So much has gone right for Texas since 2010, it's easy to focus on what's wrong.
By ANTHONY ANDROFS Southwest
One thing that may have gotten lost over the past couple of years of success by the Texas Rangers is perspective.
So much has gone right for Texas since 2010 that it's now easier to find out what's wrong than to focus on what's right.
A lost series in New York is a good example. The Rangers dropped three of four games against the Yankees, who figure to stand between Texas and a third trip to the World Series in the postseason. But somehow the Rangers left New York with a six-game lead over the Oakland Athletics and are tied for the best record in franchise history after 117 games.
That six-game lead is just ½ game off the team's high-water mark for the year. On Aug. 17, 2010, the Texas lead in the American League West was eight games. Just like a year ago, the Rangers opened Aug. 17 with a six-game lead.
The difference between 2012 and the last two seasons is that the teams chasing Texas this year are better. That's been lost in the shuffle of inflated expectations in Arlington.
So have injuries.
No one wants to hear about the losses of Neftali Feliz and Colby Lewis, or time missed by Derek Holland, Mark Lowe and Koji Uehara. The 2010 and 2011 Last year's Opening Day rotation combined to make 158 of 162 starts. This year the starting five has made 87 of the 117 starts.
Before the season if someone said the Texas Opening Day staff would account for just 75 percent of the team's starts so far, the next question would likely be how far are the Rangers behind the Angels?
Sure, Yu Darvish has been inconsistent, Holland has failed to build off his 2011 season and Roy Oswalt has been a bust. Ryan Dempster has yet to make a big impact, but there’s still the homestretch.
Darvish can turn it around; Holland, too. Dempster has shown flashes of making adjustments to the AL already.
A playoff rotation of Matt Harrison, Darvish, Dempster and Holland sounds better than last year’s four of C.J. Wilson, Holland, Lewis and Harrison — which pitched the Rangers to within one game of a World Series title.
The bullpen is better now than it's been in either of the last two seasons and should get better if Uehara returns to form when he comes back from the disabled list. Having Robbie Ross, Alexi Ogando, Mike Adams and Joe Nathan at the back end of games is a luxury that neither of the last two AL champs had.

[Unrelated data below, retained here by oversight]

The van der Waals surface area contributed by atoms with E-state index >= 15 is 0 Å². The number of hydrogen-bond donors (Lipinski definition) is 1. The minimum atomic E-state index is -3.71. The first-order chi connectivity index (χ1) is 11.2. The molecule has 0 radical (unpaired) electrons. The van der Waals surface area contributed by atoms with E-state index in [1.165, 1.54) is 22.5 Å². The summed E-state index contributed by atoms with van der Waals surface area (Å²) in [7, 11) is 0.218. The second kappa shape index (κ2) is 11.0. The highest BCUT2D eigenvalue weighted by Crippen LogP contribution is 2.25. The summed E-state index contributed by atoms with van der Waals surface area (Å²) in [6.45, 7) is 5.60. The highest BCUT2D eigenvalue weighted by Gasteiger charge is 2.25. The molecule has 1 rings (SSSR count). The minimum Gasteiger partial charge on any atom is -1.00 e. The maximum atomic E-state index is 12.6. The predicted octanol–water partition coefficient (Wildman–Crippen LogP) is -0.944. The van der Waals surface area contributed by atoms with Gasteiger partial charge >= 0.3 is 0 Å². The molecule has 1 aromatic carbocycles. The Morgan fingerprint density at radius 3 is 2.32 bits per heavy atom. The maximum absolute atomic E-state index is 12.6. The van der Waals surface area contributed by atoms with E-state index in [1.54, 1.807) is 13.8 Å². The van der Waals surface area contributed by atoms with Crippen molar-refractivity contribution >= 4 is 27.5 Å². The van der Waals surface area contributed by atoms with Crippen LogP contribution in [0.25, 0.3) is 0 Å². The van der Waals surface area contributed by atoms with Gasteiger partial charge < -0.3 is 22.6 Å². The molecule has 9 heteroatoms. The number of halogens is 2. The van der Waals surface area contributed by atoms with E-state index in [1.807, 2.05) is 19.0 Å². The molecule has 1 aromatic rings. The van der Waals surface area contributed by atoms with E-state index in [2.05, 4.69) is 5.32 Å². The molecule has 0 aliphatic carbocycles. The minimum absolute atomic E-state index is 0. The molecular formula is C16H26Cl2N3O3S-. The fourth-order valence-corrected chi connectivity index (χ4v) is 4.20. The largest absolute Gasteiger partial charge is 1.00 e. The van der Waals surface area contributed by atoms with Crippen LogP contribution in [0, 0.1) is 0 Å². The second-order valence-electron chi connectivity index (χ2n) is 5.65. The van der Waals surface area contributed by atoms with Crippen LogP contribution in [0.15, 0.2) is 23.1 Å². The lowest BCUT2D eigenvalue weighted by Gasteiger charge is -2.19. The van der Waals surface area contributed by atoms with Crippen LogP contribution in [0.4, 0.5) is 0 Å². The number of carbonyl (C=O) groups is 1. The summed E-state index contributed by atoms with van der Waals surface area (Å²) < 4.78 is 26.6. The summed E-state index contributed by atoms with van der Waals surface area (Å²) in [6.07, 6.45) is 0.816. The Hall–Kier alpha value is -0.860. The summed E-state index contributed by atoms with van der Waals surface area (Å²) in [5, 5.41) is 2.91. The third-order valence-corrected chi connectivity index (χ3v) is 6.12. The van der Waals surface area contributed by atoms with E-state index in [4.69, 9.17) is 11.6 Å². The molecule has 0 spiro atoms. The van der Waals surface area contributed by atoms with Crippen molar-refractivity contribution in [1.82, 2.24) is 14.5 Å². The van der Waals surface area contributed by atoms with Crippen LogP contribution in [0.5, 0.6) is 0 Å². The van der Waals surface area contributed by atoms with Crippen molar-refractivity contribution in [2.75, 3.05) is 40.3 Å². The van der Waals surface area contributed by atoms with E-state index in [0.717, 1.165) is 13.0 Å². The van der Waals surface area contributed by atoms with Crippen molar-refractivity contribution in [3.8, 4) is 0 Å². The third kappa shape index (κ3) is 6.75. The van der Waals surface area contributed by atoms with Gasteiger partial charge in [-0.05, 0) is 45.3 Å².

Offensively the Rangers have scored more runs than any other team in the AL. Sure, they don't always execute with a runner on third and less than two outs. Sure, Ian Kinsler pops up too much, but the bottom line is scoring runs and no team does it better than Texas.
The hand wringing over Josh Hamilton's struggles have ended now that he's producing like it's April and May. If all is right in Hamilton's head, then there's not a lot to worry about offensively because the Rangers are only going to go as far as the slugger can take them. When Hamilton is right, he can take them to the World Series.
Maybe that's why the biggest questions surrounding the offense now seem to center on Michael Young, Elvis Andrus and Jurickson Profar.
No one can deny that Young is having his worst full season. He's not producing in the No. 5 or No. 6 spot, but manager Ron Washington said he's going to stick with Young because his track record says he'll produce. If that's the biggest problem the offense has, it's not such a bad thing.
The Andrus concerns seem to be more on where he'll spend the 2015 season than on what he's doing at the plate this year. Living in the moment isn't good enough anymore.
As for Profar, if he can help the team even win one game down the stretch or in the postseason, then it's worth starting his big league clock if and when the Rangers call him up to sit on the bench as a utility infielder.
The critics need to step back and look at the other contenders.
The Yankees have issues surrounding their rotation. The Washington Nationals, owners of the best record in baseball, will be without their No. 1 pitcher for the postseason because of a pitch count. The Cincinnati Red have the biggest lead in baseball, but their best player is still hurt and they struggle with runners on base. The San Francisco Giants may be sunk now that their All-Star outfielder is out for the rest of the year after flunking a drug test.
Sure, it's not perfect for the Rangers. But it's Aug. 17 and the team is in first place by six games.